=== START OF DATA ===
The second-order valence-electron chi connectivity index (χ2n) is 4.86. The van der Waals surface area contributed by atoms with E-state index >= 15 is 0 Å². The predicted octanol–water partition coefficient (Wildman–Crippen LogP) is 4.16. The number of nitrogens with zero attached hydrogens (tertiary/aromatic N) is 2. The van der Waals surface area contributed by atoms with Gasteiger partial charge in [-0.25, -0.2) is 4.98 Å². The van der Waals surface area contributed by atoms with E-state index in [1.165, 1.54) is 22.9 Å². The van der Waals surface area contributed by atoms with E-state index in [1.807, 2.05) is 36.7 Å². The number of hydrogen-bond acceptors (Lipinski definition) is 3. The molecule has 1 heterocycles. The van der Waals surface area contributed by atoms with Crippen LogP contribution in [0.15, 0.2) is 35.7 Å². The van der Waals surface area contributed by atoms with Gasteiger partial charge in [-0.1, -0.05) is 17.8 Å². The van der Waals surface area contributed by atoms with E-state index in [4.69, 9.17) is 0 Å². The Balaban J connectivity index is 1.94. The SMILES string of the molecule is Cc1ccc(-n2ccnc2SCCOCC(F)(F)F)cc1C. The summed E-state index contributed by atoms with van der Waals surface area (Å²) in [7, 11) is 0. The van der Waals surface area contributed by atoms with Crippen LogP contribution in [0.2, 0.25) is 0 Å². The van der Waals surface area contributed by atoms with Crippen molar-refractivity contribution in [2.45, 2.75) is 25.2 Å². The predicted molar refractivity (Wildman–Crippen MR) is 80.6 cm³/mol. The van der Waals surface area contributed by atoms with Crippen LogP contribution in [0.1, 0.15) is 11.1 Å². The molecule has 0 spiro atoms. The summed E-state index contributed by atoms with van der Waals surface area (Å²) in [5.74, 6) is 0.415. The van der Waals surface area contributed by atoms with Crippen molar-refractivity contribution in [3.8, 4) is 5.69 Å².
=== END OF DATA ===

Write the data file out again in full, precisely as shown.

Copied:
The second-order valence-electron chi connectivity index (χ2n) is 4.86. The van der Waals surface area contributed by atoms with E-state index >= 15 is 0 Å². The predicted octanol–water partition coefficient (Wildman–Crippen LogP) is 4.16. The number of nitrogens with zero attached hydrogens (tertiary/aromatic N) is 2. The van der Waals surface area contributed by atoms with Gasteiger partial charge in [-0.25, -0.2) is 4.98 Å². The van der Waals surface area contributed by atoms with E-state index in [1.165, 1.54) is 22.9 Å². The van der Waals surface area contributed by atoms with E-state index in [1.807, 2.05) is 36.7 Å². The number of hydrogen-bond acceptors (Lipinski definition) is 3. The molecule has 1 heterocycles. The van der Waals surface area contributed by atoms with Crippen LogP contribution in [0.15, 0.2) is 35.7 Å². The van der Waals surface area contributed by atoms with Gasteiger partial charge in [-0.1, -0.05) is 17.8 Å². The van der Waals surface area contributed by atoms with E-state index in [4.69, 9.17) is 0 Å². The Balaban J connectivity index is 1.94. The SMILES string of the molecule is Cc1ccc(-n2ccnc2SCCOCC(F)(F)F)cc1C. The summed E-state index contributed by atoms with van der Waals surface area (Å²) in [7, 11) is 0. The van der Waals surface area contributed by atoms with Crippen LogP contribution in [0.2, 0.25) is 0 Å². The van der Waals surface area contributed by atoms with Crippen molar-refractivity contribution in [2.45, 2.75) is 25.2 Å². The predicted molar refractivity (Wildman–Crippen MR) is 80.6 cm³/mol. The van der Waals surface area contributed by atoms with Crippen LogP contribution in [0.1, 0.15) is 11.1 Å². The molecule has 0 spiro atoms. The summed E-state index contributed by atoms with van der Waals surface area (Å²) in [5.74, 6) is 0.415. The van der Waals surface area contributed by atoms with Crippen molar-refractivity contribution in [3.8, 4) is 5.69 Å².